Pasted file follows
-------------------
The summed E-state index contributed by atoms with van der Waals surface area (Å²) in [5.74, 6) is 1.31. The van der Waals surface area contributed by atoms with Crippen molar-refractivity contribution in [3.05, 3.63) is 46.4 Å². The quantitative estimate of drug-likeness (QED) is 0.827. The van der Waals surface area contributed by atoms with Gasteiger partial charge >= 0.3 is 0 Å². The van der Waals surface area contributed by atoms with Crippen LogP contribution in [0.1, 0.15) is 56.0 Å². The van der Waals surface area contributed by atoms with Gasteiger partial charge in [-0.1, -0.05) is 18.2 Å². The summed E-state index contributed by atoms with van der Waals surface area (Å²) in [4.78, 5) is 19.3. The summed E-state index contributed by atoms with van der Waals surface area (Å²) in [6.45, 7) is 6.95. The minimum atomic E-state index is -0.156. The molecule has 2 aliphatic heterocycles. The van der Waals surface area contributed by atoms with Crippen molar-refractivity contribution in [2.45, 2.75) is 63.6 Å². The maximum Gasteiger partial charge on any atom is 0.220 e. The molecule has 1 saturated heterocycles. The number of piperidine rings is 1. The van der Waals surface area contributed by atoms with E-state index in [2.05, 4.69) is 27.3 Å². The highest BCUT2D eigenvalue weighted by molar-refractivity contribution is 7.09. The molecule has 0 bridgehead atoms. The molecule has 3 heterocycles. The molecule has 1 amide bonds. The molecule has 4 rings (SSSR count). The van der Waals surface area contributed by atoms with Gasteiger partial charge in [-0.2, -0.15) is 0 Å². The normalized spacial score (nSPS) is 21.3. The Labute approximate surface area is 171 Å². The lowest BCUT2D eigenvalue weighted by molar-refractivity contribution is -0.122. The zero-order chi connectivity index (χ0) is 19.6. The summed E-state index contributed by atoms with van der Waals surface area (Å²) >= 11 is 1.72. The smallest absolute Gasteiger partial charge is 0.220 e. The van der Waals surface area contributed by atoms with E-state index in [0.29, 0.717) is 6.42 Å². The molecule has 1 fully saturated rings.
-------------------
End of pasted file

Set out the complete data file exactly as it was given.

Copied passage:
The summed E-state index contributed by atoms with van der Waals surface area (Å²) in [5.74, 6) is 1.31. The van der Waals surface area contributed by atoms with Crippen molar-refractivity contribution in [3.05, 3.63) is 46.4 Å². The quantitative estimate of drug-likeness (QED) is 0.827. The van der Waals surface area contributed by atoms with Gasteiger partial charge >= 0.3 is 0 Å². The van der Waals surface area contributed by atoms with Crippen LogP contribution in [0.1, 0.15) is 56.0 Å². The van der Waals surface area contributed by atoms with Gasteiger partial charge in [-0.1, -0.05) is 18.2 Å². The summed E-state index contributed by atoms with van der Waals surface area (Å²) in [4.78, 5) is 19.3. The summed E-state index contributed by atoms with van der Waals surface area (Å²) in [6.45, 7) is 6.95. The minimum atomic E-state index is -0.156. The molecule has 2 aliphatic heterocycles. The van der Waals surface area contributed by atoms with Crippen molar-refractivity contribution in [2.45, 2.75) is 63.6 Å². The maximum Gasteiger partial charge on any atom is 0.220 e. The molecule has 1 saturated heterocycles. The number of piperidine rings is 1. The van der Waals surface area contributed by atoms with E-state index in [2.05, 4.69) is 27.3 Å². The highest BCUT2D eigenvalue weighted by molar-refractivity contribution is 7.09. The molecule has 0 bridgehead atoms. The molecule has 3 heterocycles. The molecule has 1 amide bonds. The molecule has 4 rings (SSSR count). The van der Waals surface area contributed by atoms with Gasteiger partial charge in [-0.2, -0.15) is 0 Å². The normalized spacial score (nSPS) is 21.3. The Labute approximate surface area is 171 Å². The lowest BCUT2D eigenvalue weighted by molar-refractivity contribution is -0.122. The zero-order chi connectivity index (χ0) is 19.6. The summed E-state index contributed by atoms with van der Waals surface area (Å²) >= 11 is 1.72. The smallest absolute Gasteiger partial charge is 0.220 e. The van der Waals surface area contributed by atoms with E-state index in [0.29, 0.717) is 6.42 Å². The molecule has 1 fully saturated rings.